Monday: NYNME features Foss

Foss NYNME


Monday at the DiMenna Center, New York New Music Ensemble presents a program of works by Lukas Foss (1922-2009). Lukas (with whom I studied in the 90s when I was at BU) was a man of many musical talents with a near-omnivorous interest in a host of musical styles. Rather than try to present a comprehensive portrait of them all (a tall order in a single evening!), NYNME will focus on pieces from the mid-sixties through the mid-eighties, the period during which he was in his most experimental phase. In Echoi (1963), Foss made use of vast swaths of serial-inspired charts – there are pictures of them taking up whole walls of his studio. However, his performance directions add a measure of postmodern theatricality and there’s more than a bit of aleatory at work too. These seemingly disparate elements come together in a piece that is a masterful melange. Paradigm (1968), is more ebulliently chaotic still. Incorporating clangorous percussion and vociferous shouts alongside quasi-rock riffs from electric guitar, it channels more than a bit of the cultural and political revolutions afoot in the year of its composition.

Rendezvous - Tashi


Solo Observed (1982), began its life as a virtuosic solo piano piece, Solo, which found Foss experimenting with minimalism and maximalism at the same time. Solo Observed (1982, in versions for both orchestra and chamber ensemble), adds additional instruments, who observe, comment on, and sometimes even obstruct the pianist’s solo. The last work on the program, Tashi (1986), written for the star-studded chamber ensemble of the same name, is one of my favorite of Foss’s chamber works. Abundantly virtuosic and sumptuously harmonically varied, it is one of the best syntheses of the various styles and varied materials that fascinated Foss. Hunt down Rendezvous, the group’s 1989 recording on which it appears. Better yet, catch it live tonight.


NYNME

Princeton Recital is Tomorrow – Join Us!

loadbang

Emerged:

 A Recital of Compositions

by Christian Carey

Saturday, September 28th at 2 PM

Prince of Peace Church,

Princeton Junction, NJ

free event

Performed by:

Righteous Girls

(Gina Izzo, flute; Erika Dohi, piano)

loadbang

(Jeffrey Gavett, baritone, Carlos Cordeiro, bass clarinet,

Andy Kozar, trumpet, Will Lang, trombone)

Peter Jarvis, drum set

Sara Noble, soprano

Megan Ihnen, mezzo soprano

Carl Patrick Bolleia, piano

Zheng Yuan, viola

                                                                                                                                                                         Natalie Spehar, cello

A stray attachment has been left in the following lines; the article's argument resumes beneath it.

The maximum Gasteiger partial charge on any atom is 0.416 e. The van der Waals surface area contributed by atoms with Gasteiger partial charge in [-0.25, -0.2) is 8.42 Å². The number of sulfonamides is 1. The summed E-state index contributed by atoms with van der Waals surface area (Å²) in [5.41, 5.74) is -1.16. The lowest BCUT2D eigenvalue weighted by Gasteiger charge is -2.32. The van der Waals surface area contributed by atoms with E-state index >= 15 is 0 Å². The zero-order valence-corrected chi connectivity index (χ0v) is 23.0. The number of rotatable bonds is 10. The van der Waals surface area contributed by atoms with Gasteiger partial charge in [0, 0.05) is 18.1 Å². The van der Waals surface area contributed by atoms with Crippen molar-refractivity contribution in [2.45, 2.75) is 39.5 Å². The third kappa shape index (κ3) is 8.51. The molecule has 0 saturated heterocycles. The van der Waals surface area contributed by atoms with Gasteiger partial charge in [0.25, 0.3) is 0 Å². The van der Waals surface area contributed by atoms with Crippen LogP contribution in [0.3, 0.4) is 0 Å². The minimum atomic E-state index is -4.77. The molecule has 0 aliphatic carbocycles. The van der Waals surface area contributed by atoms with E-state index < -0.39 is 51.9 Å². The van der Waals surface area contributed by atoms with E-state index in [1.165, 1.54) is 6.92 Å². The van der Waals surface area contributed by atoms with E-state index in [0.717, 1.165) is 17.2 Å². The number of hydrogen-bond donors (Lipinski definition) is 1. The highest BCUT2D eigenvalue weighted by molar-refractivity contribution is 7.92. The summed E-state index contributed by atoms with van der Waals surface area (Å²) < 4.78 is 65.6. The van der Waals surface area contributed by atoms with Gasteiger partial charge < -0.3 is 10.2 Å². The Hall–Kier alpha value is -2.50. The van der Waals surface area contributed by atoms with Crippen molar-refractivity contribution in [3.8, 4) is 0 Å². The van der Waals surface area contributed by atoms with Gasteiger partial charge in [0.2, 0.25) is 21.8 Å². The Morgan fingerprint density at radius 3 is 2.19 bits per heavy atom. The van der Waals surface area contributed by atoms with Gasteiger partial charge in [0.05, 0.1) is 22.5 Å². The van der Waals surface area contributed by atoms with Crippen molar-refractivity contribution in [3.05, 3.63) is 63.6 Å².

In One Week: Recital in Princeton

Christian Carey recital postcard

Emerged: A Recital of Compositions by Christian Carey

Christian Carey headshot

Saturday, September 28th at 2 PM

Prince of Peace Church,

Princeton Junction, NJ

Free Event

Performed by:

Righteous Girls

(Gina Izzo, flute; Erika Dohi, piano)

loadbang

(Jeffrey Gavett, baritone, Carlos Cordeiro, bass clarinet,

Andy Kozar, trumpet, Will Lang, trombone)

Peter Jarvis, drum set

Sara Noble, soprano

Megan Ihnen, mezzo soprano

Carl Patrick Bolleia, piano

Zheng Yuan, viola

Natalie Spehar, cello

Program

Prayer  (2011)    loadbang

3 Bagatelles (2006)    Righteous Girls

“He Wishes for the

Cloths of Heaven” (2009)   Megan Ihnen and Zheng Yuan

3 Flourishes (2008)            Gina Izzo

Solo for piano  (2013)            Erika Dohi   (World Premiere)

“Fuller Brush Music”    (2010)             Peter Jarvis

“Blue Symphony” (2013)   Sara Noble & Carl Patrick Bolleia

Two Miniatures  (2012)    Carl Patrick Bolleia

“Gloss on Guston”

“Fiery Sunset”

3 Kenyon Settings  (2009)    Megan Ihnen and Natalie Spehar

For Milton   (2011)     Righteous Girls

NY Virtuoso Singers Celebrate 25th Anniversary

When a musical omnivore such as Harold Rosenbaum declares that the concert you are about to hear is “the most diverse program I have conducted in my forty year career,” hang on to your seat! On Sunday March 3rd, Rosenbaum led the New York Virtuoso Singers in the aforementioned amply diverse program in a concert at Merkin Hall. A baker’s dozen of new pieces, part of an ambitious commissioning project: 25 pieces to celebrate the group’s 25th anniversary.

While the selections were stylistically diverse, there was a unifying thread. All of the composers had done their homework, and composed with the formidable capabilities of NYVS in mind. The ensemble lived up to its reputation for peerless preparation, assaying all of the pieces with fortitude and an almost intimidating level of technical skill. Intonation and rhythm, regular pitfalls for mortal choirs, proved scarcely to be hurdles for the singers, even in the thorniest of passages. And there were plenty of those provided to them on Sunday afternoon.